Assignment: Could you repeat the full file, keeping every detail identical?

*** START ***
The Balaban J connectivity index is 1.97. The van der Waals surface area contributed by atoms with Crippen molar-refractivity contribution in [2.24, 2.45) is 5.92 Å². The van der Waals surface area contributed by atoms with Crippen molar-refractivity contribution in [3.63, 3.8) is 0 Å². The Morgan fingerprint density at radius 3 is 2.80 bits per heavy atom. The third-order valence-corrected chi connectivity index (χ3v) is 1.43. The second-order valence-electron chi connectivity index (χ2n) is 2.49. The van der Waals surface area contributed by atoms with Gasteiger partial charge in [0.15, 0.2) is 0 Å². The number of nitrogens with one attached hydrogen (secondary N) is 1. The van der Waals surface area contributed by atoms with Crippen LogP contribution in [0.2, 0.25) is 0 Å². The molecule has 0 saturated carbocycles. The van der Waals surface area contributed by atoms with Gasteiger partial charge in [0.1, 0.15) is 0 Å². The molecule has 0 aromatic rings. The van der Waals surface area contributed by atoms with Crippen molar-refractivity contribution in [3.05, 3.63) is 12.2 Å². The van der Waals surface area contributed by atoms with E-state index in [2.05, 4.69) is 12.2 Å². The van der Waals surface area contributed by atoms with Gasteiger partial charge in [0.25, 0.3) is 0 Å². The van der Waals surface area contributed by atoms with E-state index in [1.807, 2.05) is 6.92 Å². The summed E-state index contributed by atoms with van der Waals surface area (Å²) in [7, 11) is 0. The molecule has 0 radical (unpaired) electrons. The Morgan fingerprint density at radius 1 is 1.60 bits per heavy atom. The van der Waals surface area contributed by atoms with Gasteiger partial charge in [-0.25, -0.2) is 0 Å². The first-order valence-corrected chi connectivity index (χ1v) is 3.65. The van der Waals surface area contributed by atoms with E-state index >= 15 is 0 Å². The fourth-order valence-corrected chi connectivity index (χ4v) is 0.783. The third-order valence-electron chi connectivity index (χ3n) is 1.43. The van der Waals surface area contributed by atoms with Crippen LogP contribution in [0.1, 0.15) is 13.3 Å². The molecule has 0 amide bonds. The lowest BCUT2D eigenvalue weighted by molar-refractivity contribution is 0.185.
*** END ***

The Balaban J connectivity index is 1.97. The van der Waals surface area contributed by atoms with Crippen molar-refractivity contribution in [2.24, 2.45) is 5.92 Å². The van der Waals surface area contributed by atoms with Crippen molar-refractivity contribution in [3.63, 3.8) is 0 Å². The Morgan fingerprint density at radius 3 is 2.80 bits per heavy atom. The third-order valence-corrected chi connectivity index (χ3v) is 1.43. The second-order valence-electron chi connectivity index (χ2n) is 2.49. The van der Waals surface area contributed by atoms with Gasteiger partial charge in [0.15, 0.2) is 0 Å². The number of nitrogens with one attached hydrogen (secondary N) is 1. The van der Waals surface area contributed by atoms with Crippen LogP contribution in [0.2, 0.25) is 0 Å². The molecule has 0 saturated carbocycles. The van der Waals surface area contributed by atoms with Gasteiger partial charge in [0.1, 0.15) is 0 Å². The molecule has 0 aromatic rings. The van der Waals surface area contributed by atoms with Crippen molar-refractivity contribution in [3.05, 3.63) is 12.2 Å². The van der Waals surface area contributed by atoms with E-state index in [2.05, 4.69) is 12.2 Å². The van der Waals surface area contributed by atoms with Gasteiger partial charge in [0.25, 0.3) is 0 Å². The van der Waals surface area contributed by atoms with E-state index in [1.807, 2.05) is 6.92 Å². The summed E-state index contributed by atoms with van der Waals surface area (Å²) in [7, 11) is 0. The molecule has 0 radical (unpaired) electrons. The Morgan fingerprint density at radius 1 is 1.60 bits per heavy atom. The van der Waals surface area contributed by atoms with Gasteiger partial charge in [-0.25, -0.2) is 0 Å². The first-order valence-corrected chi connectivity index (χ1v) is 3.65. The van der Waals surface area contributed by atoms with E-state index >= 15 is 0 Å². The fourth-order valence-corrected chi connectivity index (χ4v) is 0.783. The third-order valence-electron chi connectivity index (χ3n) is 1.43. The van der Waals surface area contributed by atoms with Crippen LogP contribution in [0.1, 0.15) is 13.3 Å². The molecule has 0 amide bonds. The lowest BCUT2D eigenvalue weighted by molar-refractivity contribution is 0.185.